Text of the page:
Why Build Cat Fencing
Like dogs, cats need time outside to get fresh air. There are many health benefits for building cat fence in the yard for cats.
Exercise: According to the Association for Pet Obesity Prevention, 58 percent of cats in the United States are overweight or obese. By giving your cat a combination of healthy cat foods, and strength training exercises, your cat will look better and feel better. Being a house cat will not keep them lean and active!
Security: With an outdoor catio, cats can roam the backyard without fear of running away. Often times, cat owners deal with cats running up trees and not being able to get down. Or, cats may be harmed by wildlife. With a cat fence, cats will be securely behind a fence that will protect them from harm.
Socialization: Dogs aren't the only animals that need play dates. With an outdoor cat enclosure, cats can play with other cats; or cats and dogs can play together! Socialization is key to improving animal wellness and keeping pets happy.
Be Free: Think about how you feel after being inside all day. "Cabin fever" comes to mind. This is how your cat feels; and without a lot of movement, cats become lethargic and bored. They will have weakened muscles and joints and they won't want to play. This is why it's important to let cats run freely in the yard. Cats need a chance to stretch their legs and burn-off pint up energy.
This Responsible Pet Ownership Month, consider installing outdoor cat enclosures.
Follow the conversation on @EasyPetFence.com Facebook using hashtag #ResponsiblePetOwner.
Stray Cats Concerns
When I was a little girl, I fell in love with an outdoor cat that I nicknamed Cathy (no, she did not have a collar). Week after week, Cathy would come to the back porch where I played with her before she wandered elsewhere. My parents were allergic to cats; and they would not allow me to keep her indoors. Knowing what I know now, I would've begged my parents to build a cat fence for her to stay safe and secure in our backyard.
Here are reasons why cats should be behind an outdoor cat enclosure:
Car Incidents With Cats
Let's be honest, when you are driving your car and see a cat, you expect it to move, right? Think again. Cars are a major safety concern for cats and are the result of car accidents nationwide. Although we are brought up to believe that cats have nine lives, they will die on the spot if hit by a car.
Wild Animal Encounters
Let's not be quick to point the finger at dogs - anything with claws and teeth can harm a cat. Unfortunately, outdoor cats are at risk of wildlife attacks by birds, bears, deer, and other wild animals. To make matters worse, these wild animals carry diseases that may transfer to the cat such as tick diseases, fleas, ear mites and rabies.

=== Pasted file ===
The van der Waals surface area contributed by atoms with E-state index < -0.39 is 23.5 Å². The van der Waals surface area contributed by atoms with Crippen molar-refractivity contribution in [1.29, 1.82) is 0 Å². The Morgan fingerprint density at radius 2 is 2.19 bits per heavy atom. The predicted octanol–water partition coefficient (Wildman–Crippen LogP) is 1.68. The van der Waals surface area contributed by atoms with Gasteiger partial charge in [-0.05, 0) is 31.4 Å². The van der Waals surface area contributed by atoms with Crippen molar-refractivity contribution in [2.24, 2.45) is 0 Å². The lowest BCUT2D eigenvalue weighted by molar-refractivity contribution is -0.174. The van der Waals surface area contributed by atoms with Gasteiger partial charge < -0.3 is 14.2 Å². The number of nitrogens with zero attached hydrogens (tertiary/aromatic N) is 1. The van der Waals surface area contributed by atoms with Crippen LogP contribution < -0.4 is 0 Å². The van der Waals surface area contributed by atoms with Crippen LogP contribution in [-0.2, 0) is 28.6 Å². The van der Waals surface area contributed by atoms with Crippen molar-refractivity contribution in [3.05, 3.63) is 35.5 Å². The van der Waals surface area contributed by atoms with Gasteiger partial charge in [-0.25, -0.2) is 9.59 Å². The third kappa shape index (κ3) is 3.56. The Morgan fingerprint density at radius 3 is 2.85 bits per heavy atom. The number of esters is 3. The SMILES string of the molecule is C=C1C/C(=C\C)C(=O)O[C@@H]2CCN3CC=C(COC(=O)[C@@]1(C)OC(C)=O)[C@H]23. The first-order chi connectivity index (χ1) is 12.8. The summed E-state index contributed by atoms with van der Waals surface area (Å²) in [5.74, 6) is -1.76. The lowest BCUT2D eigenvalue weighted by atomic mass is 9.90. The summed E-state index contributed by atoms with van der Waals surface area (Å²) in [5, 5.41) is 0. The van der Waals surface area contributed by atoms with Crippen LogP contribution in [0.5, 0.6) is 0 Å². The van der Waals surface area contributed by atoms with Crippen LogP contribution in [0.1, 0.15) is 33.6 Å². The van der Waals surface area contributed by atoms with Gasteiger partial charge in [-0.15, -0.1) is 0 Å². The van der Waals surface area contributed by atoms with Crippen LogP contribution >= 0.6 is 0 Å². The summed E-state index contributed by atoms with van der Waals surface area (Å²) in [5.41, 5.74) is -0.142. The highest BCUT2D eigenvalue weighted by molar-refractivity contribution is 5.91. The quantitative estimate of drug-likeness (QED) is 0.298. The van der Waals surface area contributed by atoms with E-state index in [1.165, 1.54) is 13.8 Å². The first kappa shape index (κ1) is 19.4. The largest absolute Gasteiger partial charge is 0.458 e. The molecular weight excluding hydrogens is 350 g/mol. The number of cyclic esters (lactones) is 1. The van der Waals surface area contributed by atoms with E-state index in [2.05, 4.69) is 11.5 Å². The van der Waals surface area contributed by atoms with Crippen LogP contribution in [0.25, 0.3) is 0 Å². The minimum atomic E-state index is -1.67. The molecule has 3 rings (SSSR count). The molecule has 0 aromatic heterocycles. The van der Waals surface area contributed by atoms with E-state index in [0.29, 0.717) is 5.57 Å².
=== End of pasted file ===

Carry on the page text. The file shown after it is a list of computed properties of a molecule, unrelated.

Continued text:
As mentioned, cats that interface with wildlife risk tick illnesses including Lyme Disease and Rocky Mountain Spotted Fever. These types of tick-borne diseases can be life-threatening to cats. Keeping cats away from deer and stray dogs is key to reducing the risk of tick diseases.
Firefighters rescuing helpless kittens is a real thing. More often than not, cats climb trees and have trouble getting down. To avoid sustaining injuries, cats rest on branches and suffer dehydration and lack of food for days, even weeks.
Not everyone can have an indoor cat 24/7; but this is why an outdoor catio is beneficial to cats and owners.
Caring For Elderly Cats
The average domestic cat lives 12-15 years; but they can survive up to 21 years. Once a cat reaches age seven, they can be considered 'senior.' Like humans, the older the cat gets, the more susceptible they are to pet diseases and health complications. Here are ways to improve animal health and wellness as the cat ages:
Vision Complications and Deaf Cats
As cats age, they will need to be approached slower than they were as a kitten. If your cat is deaf, approach them in front rather than behind. If they have issues seeing, keep the house stationary and avoid moving too many pieces of furniture or boxes. (Changes in environment will only confuse the cat.) Put lights on at night to help guide them to where they wish to be.
Exercise and Nutrition
Goes hand-in-hand. According to the Association for Pet Obesity Prevention, roughly 58 percent of cats in the United States are overweight or obese. To avoid plumpness, cats need a combination of healthy cat food and exercise. Lack of exercise will lead the cat to problems beyond obesity including heart issues, joint problems and heat intolerance. While good nutrition should start at a cat's youthful age, cat owners should continue to read labels and avoid under-feeding or over-feeding animals.
To maintain strong bones, cat owners need to help cats exercise by implementing cat games and exercises that allow the cat to bend, grab and jump.
- Play with a laser pointer and let the cat swipe at it;
- Have the cat jump for a cat toy filled with cat nip (incentive);
- Play with a ball of string and let the cat wiggle his/her way out of the yarn.
All cat fitness exercises can be done from within a catio or cat enclosure.
Pet owners should not neglect cat's teeth. Dental issues in cats can lead to gum disease and weight loss. Brush cat's teeth with a soft toothbrush or give your cat a minty dental treat that cleans mouths.
Have additional tips to care for an older cat? Follow the conversation on Facebook: @EasyPetFence.com using hashtage #SeniorPetMonth.